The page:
Tom Hanks doesn’t think modern audiences would accept accept his Oscar-winning performance as a gay lawyer battling AIDS in 1993’s “Philadelphia.”
“Could a straight man do what I did in ‘Philadelphia’ now? No, and rightly so,” he said in an interview with The New York Times Magazine published Wednesday. “The whole point of ‘Philadelphia’ was don’t be afraid. One of the reasons people weren’t afraid of that movie is that I was playing a gay man.”
He continued, “We’re beyond that now, and I don’t think people would accept the inauthenticity of a straight guy playing a gay guy. It’s not a crime, it’s not boohoo, that someone would say we are going to demand more of a movie in the modern realm of authenticity.”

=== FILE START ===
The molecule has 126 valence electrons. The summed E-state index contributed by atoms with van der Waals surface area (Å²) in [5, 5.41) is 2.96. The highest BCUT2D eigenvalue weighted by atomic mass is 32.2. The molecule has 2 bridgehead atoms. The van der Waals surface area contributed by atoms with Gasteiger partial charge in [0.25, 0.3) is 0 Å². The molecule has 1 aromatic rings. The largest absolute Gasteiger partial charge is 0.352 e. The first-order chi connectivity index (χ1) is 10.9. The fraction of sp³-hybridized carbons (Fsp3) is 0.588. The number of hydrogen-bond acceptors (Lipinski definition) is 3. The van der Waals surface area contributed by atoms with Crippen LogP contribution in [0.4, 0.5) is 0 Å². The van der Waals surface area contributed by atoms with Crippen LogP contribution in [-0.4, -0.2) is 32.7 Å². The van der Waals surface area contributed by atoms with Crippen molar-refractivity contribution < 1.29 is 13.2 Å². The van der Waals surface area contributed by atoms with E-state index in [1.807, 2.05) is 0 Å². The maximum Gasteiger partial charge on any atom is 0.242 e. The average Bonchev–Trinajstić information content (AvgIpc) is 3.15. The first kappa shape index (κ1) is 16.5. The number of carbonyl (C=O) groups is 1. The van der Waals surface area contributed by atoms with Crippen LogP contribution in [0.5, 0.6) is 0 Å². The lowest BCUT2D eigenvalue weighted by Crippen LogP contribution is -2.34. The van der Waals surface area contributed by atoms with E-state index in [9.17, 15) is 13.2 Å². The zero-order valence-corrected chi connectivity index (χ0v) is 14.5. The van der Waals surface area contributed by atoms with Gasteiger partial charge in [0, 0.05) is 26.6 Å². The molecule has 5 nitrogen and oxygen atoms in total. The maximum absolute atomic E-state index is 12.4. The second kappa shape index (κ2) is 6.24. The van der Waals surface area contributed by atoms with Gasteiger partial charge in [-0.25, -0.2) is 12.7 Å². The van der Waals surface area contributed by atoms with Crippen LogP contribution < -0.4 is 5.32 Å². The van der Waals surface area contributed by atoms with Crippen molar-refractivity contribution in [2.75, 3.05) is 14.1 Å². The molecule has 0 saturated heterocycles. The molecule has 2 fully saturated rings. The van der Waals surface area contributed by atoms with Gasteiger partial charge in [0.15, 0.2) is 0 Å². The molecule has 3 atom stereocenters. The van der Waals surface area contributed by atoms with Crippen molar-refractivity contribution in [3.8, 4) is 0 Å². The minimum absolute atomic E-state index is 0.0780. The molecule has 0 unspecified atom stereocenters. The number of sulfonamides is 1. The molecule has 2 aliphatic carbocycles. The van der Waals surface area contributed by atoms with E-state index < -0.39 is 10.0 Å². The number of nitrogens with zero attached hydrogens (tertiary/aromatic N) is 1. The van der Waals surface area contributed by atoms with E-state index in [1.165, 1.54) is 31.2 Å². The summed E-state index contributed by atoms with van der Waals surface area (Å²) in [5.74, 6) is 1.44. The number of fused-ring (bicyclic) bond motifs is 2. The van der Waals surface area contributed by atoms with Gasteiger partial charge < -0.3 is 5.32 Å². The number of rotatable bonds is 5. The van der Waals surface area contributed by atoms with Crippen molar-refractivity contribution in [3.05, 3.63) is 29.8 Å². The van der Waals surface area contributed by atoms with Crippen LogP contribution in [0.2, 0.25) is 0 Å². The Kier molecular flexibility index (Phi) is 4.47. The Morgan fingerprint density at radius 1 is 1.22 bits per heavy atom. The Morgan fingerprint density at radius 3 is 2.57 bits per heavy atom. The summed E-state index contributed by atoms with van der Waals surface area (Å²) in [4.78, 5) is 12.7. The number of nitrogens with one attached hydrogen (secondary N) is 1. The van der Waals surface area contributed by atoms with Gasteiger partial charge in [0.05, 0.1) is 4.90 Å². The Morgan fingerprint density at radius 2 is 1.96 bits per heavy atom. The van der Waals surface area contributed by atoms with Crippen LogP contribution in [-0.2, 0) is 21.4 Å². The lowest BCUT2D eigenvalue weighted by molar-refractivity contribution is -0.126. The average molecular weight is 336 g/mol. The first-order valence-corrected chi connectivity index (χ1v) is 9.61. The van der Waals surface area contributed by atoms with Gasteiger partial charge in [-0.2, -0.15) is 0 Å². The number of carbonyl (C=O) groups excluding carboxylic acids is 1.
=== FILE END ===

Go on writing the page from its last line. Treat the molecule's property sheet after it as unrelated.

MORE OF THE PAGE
In “Philadelphia,” Hanks played Andrew Beckett, a gay lawyer who is fired from his firm after he is diagnosed with AIDS. He hires a homophobic small-time attorney played by Denzel Washington, who is depicted as the only willing advocate for a wrongful-dismissal suit.
Hanks won his first best actor Oscar for his performance. He secured his second golden statuette a year later for playing the titular role in “Forrest Gump.”
In the NYT interview, Hanks called both his Oscar-winning films “timely movies, at the time, that you might not be able to make now.”